Today, 14 professional writers with blogs have gotten together to write the same post “Why I Became a Writer.” Please stop by any or all of their blogs to comment and find out what drives us in our favorite obsession.
John Brantingham and Sunny Frazier http://johnbrantingham.blogspot.com
Marta Chausee http://martachausee.blogspot.com
John Daniel http://johnmdaniel.blogspot.com
Cora Ramos http://coraramos-cora.blogspot.com
Melodie Campbell http://funnygirlmelodie.blogspot.com
Lesley Diehl http://anotherdraught.blogspot.com
Jim Callan www.jamesrcallan.com/blog
Chris Swinney http://clswinney.com
John Lewis http://www.Lions-post.blogspot.com
Stephen Brayton www.stephenbrayton.wordpress.com
Carole Avila http://caroleavilablog.wordpress.com
Why did I become a Mystery Writer? It’s the Maze.
A horrible crime occurs. Murder most foul. The police are stumped, and it looks like the criminal will get away with it. Then along comes an amateur detective who follows a set of clues, and with supreme logic, solves the mystery. Justice is served.
I want to say I write mysteries and suspense because of a deep-seeded need to see justice done in the world. I really want to say that. But it’s not true.
I love to read and write mysteries because they are clever. They invite me to use my brain. Who is the killer? Can I come to the same conclusion as the detective, at the same time, following the same trail of clues?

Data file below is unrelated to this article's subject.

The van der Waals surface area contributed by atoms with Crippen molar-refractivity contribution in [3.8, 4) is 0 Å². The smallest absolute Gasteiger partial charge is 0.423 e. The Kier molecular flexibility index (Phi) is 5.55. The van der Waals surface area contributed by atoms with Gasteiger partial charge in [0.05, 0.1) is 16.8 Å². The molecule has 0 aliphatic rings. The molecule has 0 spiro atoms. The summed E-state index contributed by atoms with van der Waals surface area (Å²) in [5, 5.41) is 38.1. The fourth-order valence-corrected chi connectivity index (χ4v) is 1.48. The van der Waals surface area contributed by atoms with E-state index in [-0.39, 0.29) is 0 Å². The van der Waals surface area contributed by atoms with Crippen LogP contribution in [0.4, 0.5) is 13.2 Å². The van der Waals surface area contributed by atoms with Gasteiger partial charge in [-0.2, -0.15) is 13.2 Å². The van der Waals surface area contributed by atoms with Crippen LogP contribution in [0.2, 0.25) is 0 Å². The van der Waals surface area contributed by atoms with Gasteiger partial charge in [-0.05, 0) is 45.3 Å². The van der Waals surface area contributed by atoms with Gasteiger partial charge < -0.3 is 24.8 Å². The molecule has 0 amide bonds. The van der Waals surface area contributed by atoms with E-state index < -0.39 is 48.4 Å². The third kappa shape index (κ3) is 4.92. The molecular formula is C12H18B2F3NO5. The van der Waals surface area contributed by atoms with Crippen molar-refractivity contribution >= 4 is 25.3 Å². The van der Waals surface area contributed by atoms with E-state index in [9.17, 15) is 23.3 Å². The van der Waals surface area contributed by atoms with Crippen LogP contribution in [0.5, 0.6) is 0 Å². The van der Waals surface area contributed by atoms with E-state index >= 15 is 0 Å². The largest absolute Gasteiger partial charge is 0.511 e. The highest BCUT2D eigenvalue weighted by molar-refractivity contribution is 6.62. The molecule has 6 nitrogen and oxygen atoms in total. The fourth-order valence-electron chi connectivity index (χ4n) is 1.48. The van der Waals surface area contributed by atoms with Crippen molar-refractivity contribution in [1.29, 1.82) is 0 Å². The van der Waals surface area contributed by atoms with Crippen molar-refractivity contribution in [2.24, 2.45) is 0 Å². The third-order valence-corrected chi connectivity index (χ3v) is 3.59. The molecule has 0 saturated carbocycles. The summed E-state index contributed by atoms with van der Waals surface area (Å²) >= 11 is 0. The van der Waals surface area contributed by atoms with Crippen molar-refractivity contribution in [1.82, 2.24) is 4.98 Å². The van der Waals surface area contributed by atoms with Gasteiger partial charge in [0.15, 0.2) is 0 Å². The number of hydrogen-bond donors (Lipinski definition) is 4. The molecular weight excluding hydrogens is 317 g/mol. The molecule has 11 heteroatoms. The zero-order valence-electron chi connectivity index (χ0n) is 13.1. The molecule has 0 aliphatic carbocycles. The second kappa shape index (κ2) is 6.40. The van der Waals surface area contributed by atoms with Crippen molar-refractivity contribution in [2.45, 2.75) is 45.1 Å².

Traditional mystery novels are like a chess game. In writing the novel A Purse to Die For, I discovered that mysteries must be plotted carefully, strategically. It is a convention of mystery writing that the reader receives the information at the same time as the detective. Anything else is considered cheating. Clues must lead to the solving of the crime. The reader must be able to go back and see the trail, once he/she has finished reading the ending. But the ending can’t be too obvious – that’s no fun. So it’s the clever mix of laying several trails like those of a maze that intrigues me as both a writer and reader. The trick: only one leads to the fateful conclusion.
A good mystery with a bang-up ending – logical, but original – gives me a kick like no other book. I marvel at the cleverness of the author. In short mystery fiction, I devour that twist at the end. In my own fiction, you can count on an unexpected ending.
I love the wonderful delight that comes from stumping the reader…in making them say “Ah! Didn’t see that coming.” I’ve given them a challenge, and hopefully at the end, a smile. There is no greater high.
Melodie Campbell is the author of 40 short stories and three novels, including the classic Agatha Christie-style mystery A Purse to Die For, co-authored with Cynthia St-Pierre. She has won 6 awards for short fiction, and was a finalist for both the 2012 Derringer Awards and the Arthur Ellis Awards.
A PURSE TO DIE FOR
The victim wore haute couture…
When fashionista and television celeb Gina Monroe goes home to attend the funeral of her late grandmother, the last thing she expects to encounter is murder. Who is the dead woman in the woods behind the family home? And why is she dressed in Milano designer clothes?
“Fast, funny, furious. A great read and proof once again that Canadian crimewriters are among the best in the world.” Janet Kellough, author of Sowing Poison
Ebook and paperback available on Amazon.com, Amazon.ca, Amazon.uk and European Amazon sites.